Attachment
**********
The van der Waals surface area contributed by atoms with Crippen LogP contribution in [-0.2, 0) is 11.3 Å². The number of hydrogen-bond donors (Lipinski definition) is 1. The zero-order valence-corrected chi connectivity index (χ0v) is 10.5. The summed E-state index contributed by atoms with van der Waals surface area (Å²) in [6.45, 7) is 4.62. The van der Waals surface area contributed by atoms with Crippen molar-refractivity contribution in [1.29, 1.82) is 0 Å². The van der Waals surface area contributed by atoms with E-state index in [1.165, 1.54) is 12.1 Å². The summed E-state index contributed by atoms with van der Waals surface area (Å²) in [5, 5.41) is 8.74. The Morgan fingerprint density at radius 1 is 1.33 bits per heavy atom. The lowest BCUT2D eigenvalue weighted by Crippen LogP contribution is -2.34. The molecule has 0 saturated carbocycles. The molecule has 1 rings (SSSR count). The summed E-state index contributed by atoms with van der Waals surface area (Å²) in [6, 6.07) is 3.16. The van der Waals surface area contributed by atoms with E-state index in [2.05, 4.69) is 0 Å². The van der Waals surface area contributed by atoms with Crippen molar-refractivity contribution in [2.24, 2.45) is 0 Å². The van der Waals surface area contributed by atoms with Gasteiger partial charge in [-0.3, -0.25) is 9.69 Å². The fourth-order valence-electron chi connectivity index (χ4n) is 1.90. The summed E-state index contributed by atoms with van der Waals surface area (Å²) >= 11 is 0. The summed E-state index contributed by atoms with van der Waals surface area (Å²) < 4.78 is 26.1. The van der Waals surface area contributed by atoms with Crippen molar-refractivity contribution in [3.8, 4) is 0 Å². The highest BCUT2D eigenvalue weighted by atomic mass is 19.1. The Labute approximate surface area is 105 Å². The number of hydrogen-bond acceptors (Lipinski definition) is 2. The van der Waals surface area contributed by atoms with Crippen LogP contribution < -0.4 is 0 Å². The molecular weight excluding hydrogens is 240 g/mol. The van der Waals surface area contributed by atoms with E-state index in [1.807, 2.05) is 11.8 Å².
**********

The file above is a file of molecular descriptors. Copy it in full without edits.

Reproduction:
The van der Waals surface area contributed by atoms with Crippen LogP contribution in [-0.2, 0) is 11.3 Å². The number of hydrogen-bond donors (Lipinski definition) is 1. The zero-order valence-corrected chi connectivity index (χ0v) is 10.5. The summed E-state index contributed by atoms with van der Waals surface area (Å²) in [6.45, 7) is 4.62. The van der Waals surface area contributed by atoms with Crippen molar-refractivity contribution in [1.29, 1.82) is 0 Å². The van der Waals surface area contributed by atoms with E-state index in [1.165, 1.54) is 12.1 Å². The summed E-state index contributed by atoms with van der Waals surface area (Å²) in [5, 5.41) is 8.74. The Morgan fingerprint density at radius 1 is 1.33 bits per heavy atom. The lowest BCUT2D eigenvalue weighted by Crippen LogP contribution is -2.34. The molecule has 0 saturated carbocycles. The molecule has 1 rings (SSSR count). The summed E-state index contributed by atoms with van der Waals surface area (Å²) in [6, 6.07) is 3.16. The van der Waals surface area contributed by atoms with E-state index in [2.05, 4.69) is 0 Å². The van der Waals surface area contributed by atoms with Crippen molar-refractivity contribution in [2.24, 2.45) is 0 Å². The van der Waals surface area contributed by atoms with Gasteiger partial charge in [-0.3, -0.25) is 9.69 Å². The fourth-order valence-electron chi connectivity index (χ4n) is 1.90. The summed E-state index contributed by atoms with van der Waals surface area (Å²) >= 11 is 0. The summed E-state index contributed by atoms with van der Waals surface area (Å²) < 4.78 is 26.1. The van der Waals surface area contributed by atoms with Crippen molar-refractivity contribution in [3.8, 4) is 0 Å². The highest BCUT2D eigenvalue weighted by atomic mass is 19.1. The Labute approximate surface area is 105 Å². The number of hydrogen-bond acceptors (Lipinski definition) is 2. The van der Waals surface area contributed by atoms with Crippen LogP contribution < -0.4 is 0 Å². The molecular weight excluding hydrogens is 240 g/mol. The van der Waals surface area contributed by atoms with E-state index in [1.807, 2.05) is 11.8 Å².